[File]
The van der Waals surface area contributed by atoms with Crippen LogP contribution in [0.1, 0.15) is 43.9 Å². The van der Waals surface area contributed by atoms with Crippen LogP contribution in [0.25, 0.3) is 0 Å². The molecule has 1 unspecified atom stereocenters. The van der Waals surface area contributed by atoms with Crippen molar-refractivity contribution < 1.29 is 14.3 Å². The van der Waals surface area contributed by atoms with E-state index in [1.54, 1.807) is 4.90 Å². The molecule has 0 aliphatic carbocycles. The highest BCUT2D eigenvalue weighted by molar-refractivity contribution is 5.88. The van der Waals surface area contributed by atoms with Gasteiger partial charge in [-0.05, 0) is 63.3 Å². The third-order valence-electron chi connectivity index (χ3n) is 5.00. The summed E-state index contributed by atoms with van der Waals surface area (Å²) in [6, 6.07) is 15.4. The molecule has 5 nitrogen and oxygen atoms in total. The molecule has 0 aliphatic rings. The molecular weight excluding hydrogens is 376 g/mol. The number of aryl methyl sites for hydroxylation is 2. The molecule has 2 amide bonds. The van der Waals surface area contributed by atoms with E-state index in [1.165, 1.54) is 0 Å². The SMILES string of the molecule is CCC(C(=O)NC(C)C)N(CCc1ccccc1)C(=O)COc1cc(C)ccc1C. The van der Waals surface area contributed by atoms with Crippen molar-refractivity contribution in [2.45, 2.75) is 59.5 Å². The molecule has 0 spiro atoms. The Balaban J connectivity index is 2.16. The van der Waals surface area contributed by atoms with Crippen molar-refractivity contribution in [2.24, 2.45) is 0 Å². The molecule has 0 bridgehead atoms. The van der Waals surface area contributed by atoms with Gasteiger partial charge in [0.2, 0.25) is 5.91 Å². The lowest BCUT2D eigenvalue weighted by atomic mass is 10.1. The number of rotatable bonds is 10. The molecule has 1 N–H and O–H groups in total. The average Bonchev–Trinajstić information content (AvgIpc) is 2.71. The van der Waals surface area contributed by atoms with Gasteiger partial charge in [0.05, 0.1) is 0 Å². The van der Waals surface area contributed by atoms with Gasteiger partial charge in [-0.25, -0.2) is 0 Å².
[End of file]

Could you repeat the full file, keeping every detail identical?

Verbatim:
The van der Waals surface area contributed by atoms with Crippen LogP contribution in [0.1, 0.15) is 43.9 Å². The van der Waals surface area contributed by atoms with Crippen LogP contribution in [0.25, 0.3) is 0 Å². The molecule has 1 unspecified atom stereocenters. The van der Waals surface area contributed by atoms with Crippen molar-refractivity contribution < 1.29 is 14.3 Å². The van der Waals surface area contributed by atoms with E-state index in [1.54, 1.807) is 4.90 Å². The molecule has 0 aliphatic carbocycles. The highest BCUT2D eigenvalue weighted by molar-refractivity contribution is 5.88. The van der Waals surface area contributed by atoms with Gasteiger partial charge in [-0.05, 0) is 63.3 Å². The third-order valence-electron chi connectivity index (χ3n) is 5.00. The summed E-state index contributed by atoms with van der Waals surface area (Å²) in [6, 6.07) is 15.4. The molecule has 5 nitrogen and oxygen atoms in total. The molecule has 0 aliphatic rings. The molecular weight excluding hydrogens is 376 g/mol. The number of aryl methyl sites for hydroxylation is 2. The molecule has 2 amide bonds. The van der Waals surface area contributed by atoms with E-state index in [1.165, 1.54) is 0 Å². The SMILES string of the molecule is CCC(C(=O)NC(C)C)N(CCc1ccccc1)C(=O)COc1cc(C)ccc1C. The van der Waals surface area contributed by atoms with Crippen molar-refractivity contribution in [2.45, 2.75) is 59.5 Å². The molecule has 0 spiro atoms. The Balaban J connectivity index is 2.16. The van der Waals surface area contributed by atoms with Crippen molar-refractivity contribution in [2.24, 2.45) is 0 Å². The molecule has 0 bridgehead atoms. The van der Waals surface area contributed by atoms with Gasteiger partial charge in [0.2, 0.25) is 5.91 Å². The lowest BCUT2D eigenvalue weighted by atomic mass is 10.1. The number of rotatable bonds is 10. The molecule has 1 N–H and O–H groups in total. The average Bonchev–Trinajstić information content (AvgIpc) is 2.71. The van der Waals surface area contributed by atoms with Gasteiger partial charge in [0.05, 0.1) is 0 Å². The van der Waals surface area contributed by atoms with Gasteiger partial charge in [-0.25, -0.2) is 0 Å².